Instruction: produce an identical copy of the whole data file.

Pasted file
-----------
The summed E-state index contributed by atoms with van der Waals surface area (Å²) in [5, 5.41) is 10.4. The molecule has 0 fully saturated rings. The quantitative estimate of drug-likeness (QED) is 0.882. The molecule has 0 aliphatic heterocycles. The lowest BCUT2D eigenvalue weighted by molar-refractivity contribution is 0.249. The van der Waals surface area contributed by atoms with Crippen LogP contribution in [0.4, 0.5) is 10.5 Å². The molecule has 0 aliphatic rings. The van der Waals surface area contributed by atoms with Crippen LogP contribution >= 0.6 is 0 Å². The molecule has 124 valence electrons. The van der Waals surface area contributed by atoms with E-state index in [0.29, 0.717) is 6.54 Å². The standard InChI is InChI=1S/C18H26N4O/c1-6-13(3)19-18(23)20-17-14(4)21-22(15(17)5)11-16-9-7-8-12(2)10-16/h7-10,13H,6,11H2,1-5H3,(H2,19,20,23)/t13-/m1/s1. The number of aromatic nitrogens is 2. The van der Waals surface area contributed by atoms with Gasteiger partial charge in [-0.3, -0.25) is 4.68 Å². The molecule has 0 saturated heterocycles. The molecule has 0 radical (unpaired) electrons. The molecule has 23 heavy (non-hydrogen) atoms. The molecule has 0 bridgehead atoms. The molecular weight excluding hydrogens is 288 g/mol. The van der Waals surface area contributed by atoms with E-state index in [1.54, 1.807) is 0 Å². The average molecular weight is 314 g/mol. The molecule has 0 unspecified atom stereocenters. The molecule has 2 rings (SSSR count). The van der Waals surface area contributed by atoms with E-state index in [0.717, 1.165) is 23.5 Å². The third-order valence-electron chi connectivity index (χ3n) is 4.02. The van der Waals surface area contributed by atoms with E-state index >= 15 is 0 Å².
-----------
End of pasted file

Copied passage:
The summed E-state index contributed by atoms with van der Waals surface area (Å²) in [5, 5.41) is 10.4. The molecule has 0 fully saturated rings. The quantitative estimate of drug-likeness (QED) is 0.882. The molecule has 0 aliphatic heterocycles. The lowest BCUT2D eigenvalue weighted by molar-refractivity contribution is 0.249. The van der Waals surface area contributed by atoms with Crippen LogP contribution in [0.4, 0.5) is 10.5 Å². The molecule has 0 aliphatic rings. The van der Waals surface area contributed by atoms with Crippen LogP contribution >= 0.6 is 0 Å². The molecule has 124 valence electrons. The van der Waals surface area contributed by atoms with E-state index in [0.29, 0.717) is 6.54 Å². The standard InChI is InChI=1S/C18H26N4O/c1-6-13(3)19-18(23)20-17-14(4)21-22(15(17)5)11-16-9-7-8-12(2)10-16/h7-10,13H,6,11H2,1-5H3,(H2,19,20,23)/t13-/m1/s1. The number of aromatic nitrogens is 2. The van der Waals surface area contributed by atoms with Gasteiger partial charge in [-0.3, -0.25) is 4.68 Å². The molecule has 0 saturated heterocycles. The molecule has 0 radical (unpaired) electrons. The molecule has 23 heavy (non-hydrogen) atoms. The molecule has 0 bridgehead atoms. The molecular weight excluding hydrogens is 288 g/mol. The van der Waals surface area contributed by atoms with E-state index in [1.54, 1.807) is 0 Å². The average molecular weight is 314 g/mol. The molecule has 0 unspecified atom stereocenters. The molecule has 2 rings (SSSR count). The van der Waals surface area contributed by atoms with E-state index in [0.717, 1.165) is 23.5 Å². The third-order valence-electron chi connectivity index (χ3n) is 4.02. The van der Waals surface area contributed by atoms with E-state index >= 15 is 0 Å².